Irrawaddy Flotilla Company
Irrawaddy Flotilla Company
The ‘Irrawaddy Flotilla Company’ (IFC) was a passenger and cargo ferry company, which operated services on the Irrawaddy River in Burma. The IFC operated from 1865 until the late 1940s. At its peak in the late 1920s, the IFC fleet was the largest fleet of river boats in the world, consisting of over 600 vessels carrying some 8-9 million passengers and 1¼ million tons of cargo a year 
The Company had its origins in the East India Company’s preparations for the 2nd Anglo-Burmese War in 1852. The fleet originally consisted of four steamers and four flats (as barges were known in south Asia) . The Company was Scottish-owned, and was managed by 'P Henderson & Company' from Glasgow until May 1864 when the assets were sold to ‘Todd, Finlay & Co’ who already owned the ‘Burma Steam Tug Co’. The agreement stated that the fleet must sail twice a month between Rangoon and Thayetmyo and that it must leave Rangoon within 24 hours of the mail ship arriving from Calcutta. By Jan 1865, the costs were much higher than expected so ‘Todd, Finlay & Co’ floated a new company' .
The IFC was formed in 1865 as the ‘Irrawaddy Flotilla and Burmese Steam Navigation Co Ltd’, primarily to ferry troops up and down the Irrawaddy River and delta. In 1875, the company's name was shortened to the ‘Irrawaddy Flotilla Company’ .
By 1930 the IFC owned over 600 vessels and carried over 9 million passengers per year. During the Japanese invasion of Burma in 1942 the whole of the IFC was scuttled. The fleet was operational again by Aug 1945. Upon independence of Burma in 1948 the company was nationalised and became part of the’Inland Water Transport Division’ .
Production from the 'Magwe Oilfields' operated by the ’Burmah Oil Company commenced in 1881 and the IFC shipped the crude oil to Rangoon. This arrangement continued until 1908 with the opening of a 275 miles(443km) long pipeline to the 'Syriam Refinery' .
The IFC’s services became indispensable to the oil fields up river at Yenangyaung and Chauk for carrying supplies and heavy equipment. Partly because the railway to Mandalay followed the path of the Sittaung River rather than the Irrawaddy River, the company stayed relevant and useful well into the twentieth century, even after independence from Britain in 1948 .
From 1891 coal for the IFC steamers was partly supplied from the Kebwet Mine, the coal was also carried for the Burma Railway(BR). By 1923 23,000 tons of coal had been extracted and carried by IFC. The coal was of inferior quality and supply ceased in January 1905. See separate page for further information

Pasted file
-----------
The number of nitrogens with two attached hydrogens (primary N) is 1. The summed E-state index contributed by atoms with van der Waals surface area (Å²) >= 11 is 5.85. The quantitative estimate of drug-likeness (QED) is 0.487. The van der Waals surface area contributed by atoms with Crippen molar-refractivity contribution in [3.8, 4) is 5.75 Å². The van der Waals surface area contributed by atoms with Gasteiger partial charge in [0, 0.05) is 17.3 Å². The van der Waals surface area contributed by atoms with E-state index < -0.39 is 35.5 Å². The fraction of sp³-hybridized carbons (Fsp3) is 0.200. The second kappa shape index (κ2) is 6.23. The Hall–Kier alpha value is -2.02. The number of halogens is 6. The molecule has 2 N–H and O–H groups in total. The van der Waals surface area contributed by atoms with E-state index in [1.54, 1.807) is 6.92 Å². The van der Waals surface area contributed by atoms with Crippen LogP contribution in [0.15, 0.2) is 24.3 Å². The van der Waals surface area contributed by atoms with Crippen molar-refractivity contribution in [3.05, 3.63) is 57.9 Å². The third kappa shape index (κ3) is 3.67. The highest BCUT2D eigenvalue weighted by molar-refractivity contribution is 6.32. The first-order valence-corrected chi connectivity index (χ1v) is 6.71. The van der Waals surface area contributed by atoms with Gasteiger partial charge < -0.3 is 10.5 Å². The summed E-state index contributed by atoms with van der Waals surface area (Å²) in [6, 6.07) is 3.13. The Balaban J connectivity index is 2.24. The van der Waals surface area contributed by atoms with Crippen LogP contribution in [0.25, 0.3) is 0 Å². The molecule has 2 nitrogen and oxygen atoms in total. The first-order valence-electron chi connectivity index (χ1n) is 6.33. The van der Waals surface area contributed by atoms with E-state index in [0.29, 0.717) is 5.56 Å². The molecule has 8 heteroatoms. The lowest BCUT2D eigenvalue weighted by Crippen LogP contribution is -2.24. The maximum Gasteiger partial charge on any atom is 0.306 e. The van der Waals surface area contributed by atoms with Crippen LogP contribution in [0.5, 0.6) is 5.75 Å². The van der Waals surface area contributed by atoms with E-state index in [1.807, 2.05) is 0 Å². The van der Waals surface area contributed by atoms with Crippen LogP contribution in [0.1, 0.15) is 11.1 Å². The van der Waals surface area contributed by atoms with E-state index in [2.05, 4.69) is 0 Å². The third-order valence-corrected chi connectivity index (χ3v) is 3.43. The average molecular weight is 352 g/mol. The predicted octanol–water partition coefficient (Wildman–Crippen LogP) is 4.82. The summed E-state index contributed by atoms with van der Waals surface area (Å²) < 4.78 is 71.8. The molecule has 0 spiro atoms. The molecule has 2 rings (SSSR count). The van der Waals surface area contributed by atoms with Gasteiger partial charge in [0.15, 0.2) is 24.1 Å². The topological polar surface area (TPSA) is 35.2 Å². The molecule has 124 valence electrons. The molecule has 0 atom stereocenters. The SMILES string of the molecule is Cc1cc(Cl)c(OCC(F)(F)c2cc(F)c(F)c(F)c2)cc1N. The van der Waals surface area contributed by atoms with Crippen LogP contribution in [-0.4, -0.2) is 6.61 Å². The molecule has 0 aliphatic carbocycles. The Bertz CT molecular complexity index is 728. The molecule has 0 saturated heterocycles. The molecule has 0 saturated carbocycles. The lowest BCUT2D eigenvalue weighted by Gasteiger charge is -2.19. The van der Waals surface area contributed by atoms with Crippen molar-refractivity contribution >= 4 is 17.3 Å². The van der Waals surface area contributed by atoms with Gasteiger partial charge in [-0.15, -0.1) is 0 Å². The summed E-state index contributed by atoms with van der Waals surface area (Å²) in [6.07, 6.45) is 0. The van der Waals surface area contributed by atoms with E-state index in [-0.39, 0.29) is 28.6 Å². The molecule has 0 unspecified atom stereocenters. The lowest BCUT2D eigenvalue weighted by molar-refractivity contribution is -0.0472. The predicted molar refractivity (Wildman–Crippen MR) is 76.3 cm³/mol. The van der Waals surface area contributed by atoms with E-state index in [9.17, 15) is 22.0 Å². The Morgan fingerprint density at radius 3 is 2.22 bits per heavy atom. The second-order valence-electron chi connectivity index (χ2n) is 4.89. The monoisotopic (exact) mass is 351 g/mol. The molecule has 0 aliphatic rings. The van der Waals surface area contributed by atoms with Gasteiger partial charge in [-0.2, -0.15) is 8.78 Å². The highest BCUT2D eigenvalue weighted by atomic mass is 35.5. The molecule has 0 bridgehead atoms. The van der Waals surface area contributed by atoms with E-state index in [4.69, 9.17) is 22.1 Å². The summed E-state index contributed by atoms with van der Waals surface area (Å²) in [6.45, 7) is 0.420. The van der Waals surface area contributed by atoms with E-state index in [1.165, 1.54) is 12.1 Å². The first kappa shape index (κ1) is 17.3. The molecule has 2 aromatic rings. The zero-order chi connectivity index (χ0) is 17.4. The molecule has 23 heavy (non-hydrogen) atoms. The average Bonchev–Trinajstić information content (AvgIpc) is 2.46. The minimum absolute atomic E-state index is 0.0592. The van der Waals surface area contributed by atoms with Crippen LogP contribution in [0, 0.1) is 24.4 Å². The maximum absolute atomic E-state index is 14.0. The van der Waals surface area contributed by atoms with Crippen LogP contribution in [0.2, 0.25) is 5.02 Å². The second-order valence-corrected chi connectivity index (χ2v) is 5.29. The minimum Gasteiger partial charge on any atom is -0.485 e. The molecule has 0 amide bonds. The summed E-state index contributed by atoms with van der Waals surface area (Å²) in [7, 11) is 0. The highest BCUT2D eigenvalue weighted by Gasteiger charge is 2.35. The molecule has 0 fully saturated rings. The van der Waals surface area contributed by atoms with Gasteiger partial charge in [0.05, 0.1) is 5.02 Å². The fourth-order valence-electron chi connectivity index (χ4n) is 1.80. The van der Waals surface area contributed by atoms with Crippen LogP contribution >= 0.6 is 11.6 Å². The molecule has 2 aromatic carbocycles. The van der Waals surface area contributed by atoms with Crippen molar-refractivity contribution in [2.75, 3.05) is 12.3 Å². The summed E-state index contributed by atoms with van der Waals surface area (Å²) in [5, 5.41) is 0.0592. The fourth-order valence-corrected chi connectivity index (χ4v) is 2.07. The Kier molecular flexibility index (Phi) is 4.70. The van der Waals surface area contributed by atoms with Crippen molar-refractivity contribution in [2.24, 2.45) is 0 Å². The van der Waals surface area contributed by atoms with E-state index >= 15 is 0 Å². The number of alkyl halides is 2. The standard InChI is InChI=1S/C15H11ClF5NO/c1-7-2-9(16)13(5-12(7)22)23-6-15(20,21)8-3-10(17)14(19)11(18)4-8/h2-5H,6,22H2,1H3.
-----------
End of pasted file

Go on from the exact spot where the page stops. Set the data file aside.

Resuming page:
The 'Shevbo Mining Syndicate' was established in 1891 to extract coal at Kebwet.
"From December 1900 the tramway passed into the hands of the 'Irrawaddy Flotilla Company'. The receipts amounted in 1903 to Rs.32,000. In all 34,362 persons travelled by tramway in that year" .
The background to the aquisition of this tramway, or for how long this arranement existed, has not been determined. See 'Duyinzeik-Thaton Tramway' for more information
Irrawaddy Flotilla Company Railways
The records show that the ‘Irrawaddy Flotilla Company’ (IFC) operated number of 2ft/610mm narrow gauge(NG) locomotives. The IFC had dockyards at Dalia, Mandalay and Moulemin with foundries at Rangoon and Pazundaug. The IFC also carried our river training works.
It is probable that the locomotives were used at these operations – but no further information had been found
The Royal Museums, Greenwhich have Photographic Album " Irrawaddy Flotilla Co. Ltd. photograph album relating to residences and steamers" dated c.1914. Amongst this collection is a photograph ALB0298; Negative number: B2725(Z) 44." Narrow gauge railway with native people on each side" . This record has not been examined
- Irrawaddy Flotilla Company 1865-1950National Archives website
- Irrawaddy Flotilla Company wikipedia
- The last of the old Irrawaddy Flotilla irrawaddy.org
- Wikipedia “Irrawaddy Flotilla Company” ; Retrieved 15 Oct 2017
- “Industrial Railways and Locomotives of India and South Asia” compiled by Simon Darvill. Published by ‘The Industrial Railway Society’ 2013. ISBN 978 1 901556 82-7. Available at http://irsshop.co.uk/India. Reference: Entry YA10 page ....
- “Industrial Railways and Locomotives of India and South Asia” compiled by Simon Darvill. Published by ‘The Industrial Railway Society’ 2013. ISBN 978 1 901556 82-7. Available at http://irsshop.co.uk/India. Reference: Entry YA03 page ....
- Imperial Gazetteer of India, v. 9, p. 185-186; 1908; Retrieved 16 Oct 2017
- ‘The Royal Museums, Greenwhich’ – “Photographic Album No ALB0298” ; Negative number: B2726(F) 79.; Retrieved 15 Oct 2017